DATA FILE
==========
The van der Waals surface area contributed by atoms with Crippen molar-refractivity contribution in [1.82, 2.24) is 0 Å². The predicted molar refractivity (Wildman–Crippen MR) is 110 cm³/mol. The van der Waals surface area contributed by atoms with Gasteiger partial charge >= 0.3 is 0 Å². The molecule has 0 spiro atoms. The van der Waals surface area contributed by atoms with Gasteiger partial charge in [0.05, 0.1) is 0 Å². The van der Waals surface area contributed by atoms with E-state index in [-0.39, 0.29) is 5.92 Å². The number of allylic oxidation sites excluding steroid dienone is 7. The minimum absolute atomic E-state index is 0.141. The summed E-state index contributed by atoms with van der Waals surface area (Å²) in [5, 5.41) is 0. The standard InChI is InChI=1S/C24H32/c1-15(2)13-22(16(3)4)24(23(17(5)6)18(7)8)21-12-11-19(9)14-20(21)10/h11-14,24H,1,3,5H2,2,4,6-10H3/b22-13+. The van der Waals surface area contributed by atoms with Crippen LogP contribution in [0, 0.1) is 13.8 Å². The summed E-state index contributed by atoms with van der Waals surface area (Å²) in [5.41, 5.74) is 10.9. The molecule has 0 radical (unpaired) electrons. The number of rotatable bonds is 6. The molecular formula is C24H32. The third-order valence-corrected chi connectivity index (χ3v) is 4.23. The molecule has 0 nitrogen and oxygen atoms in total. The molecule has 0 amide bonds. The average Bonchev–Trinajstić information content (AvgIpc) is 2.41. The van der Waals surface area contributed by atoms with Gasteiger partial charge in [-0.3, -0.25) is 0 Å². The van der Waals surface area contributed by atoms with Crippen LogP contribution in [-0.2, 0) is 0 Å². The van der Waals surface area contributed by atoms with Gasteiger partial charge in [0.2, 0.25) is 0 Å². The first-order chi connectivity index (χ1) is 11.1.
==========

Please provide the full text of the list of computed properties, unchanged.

The van der Waals surface area contributed by atoms with Crippen molar-refractivity contribution in [1.82, 2.24) is 0 Å². The predicted molar refractivity (Wildman–Crippen MR) is 110 cm³/mol. The van der Waals surface area contributed by atoms with Gasteiger partial charge >= 0.3 is 0 Å². The molecule has 0 spiro atoms. The van der Waals surface area contributed by atoms with Gasteiger partial charge in [0.05, 0.1) is 0 Å². The van der Waals surface area contributed by atoms with E-state index in [-0.39, 0.29) is 5.92 Å². The number of allylic oxidation sites excluding steroid dienone is 7. The minimum absolute atomic E-state index is 0.141. The summed E-state index contributed by atoms with van der Waals surface area (Å²) in [5, 5.41) is 0. The standard InChI is InChI=1S/C24H32/c1-15(2)13-22(16(3)4)24(23(17(5)6)18(7)8)21-12-11-19(9)14-20(21)10/h11-14,24H,1,3,5H2,2,4,6-10H3/b22-13+. The van der Waals surface area contributed by atoms with Crippen LogP contribution in [0, 0.1) is 13.8 Å². The summed E-state index contributed by atoms with van der Waals surface area (Å²) in [5.41, 5.74) is 10.9. The molecule has 0 radical (unpaired) electrons. The number of rotatable bonds is 6. The molecular formula is C24H32. The third-order valence-corrected chi connectivity index (χ3v) is 4.23. The molecule has 0 nitrogen and oxygen atoms in total. The molecule has 0 amide bonds. The average Bonchev–Trinajstić information content (AvgIpc) is 2.41. The van der Waals surface area contributed by atoms with Gasteiger partial charge in [-0.3, -0.25) is 0 Å². The van der Waals surface area contributed by atoms with Crippen LogP contribution in [-0.2, 0) is 0 Å². The van der Waals surface area contributed by atoms with Gasteiger partial charge in [0.2, 0.25) is 0 Å². The first-order chi connectivity index (χ1) is 11.1.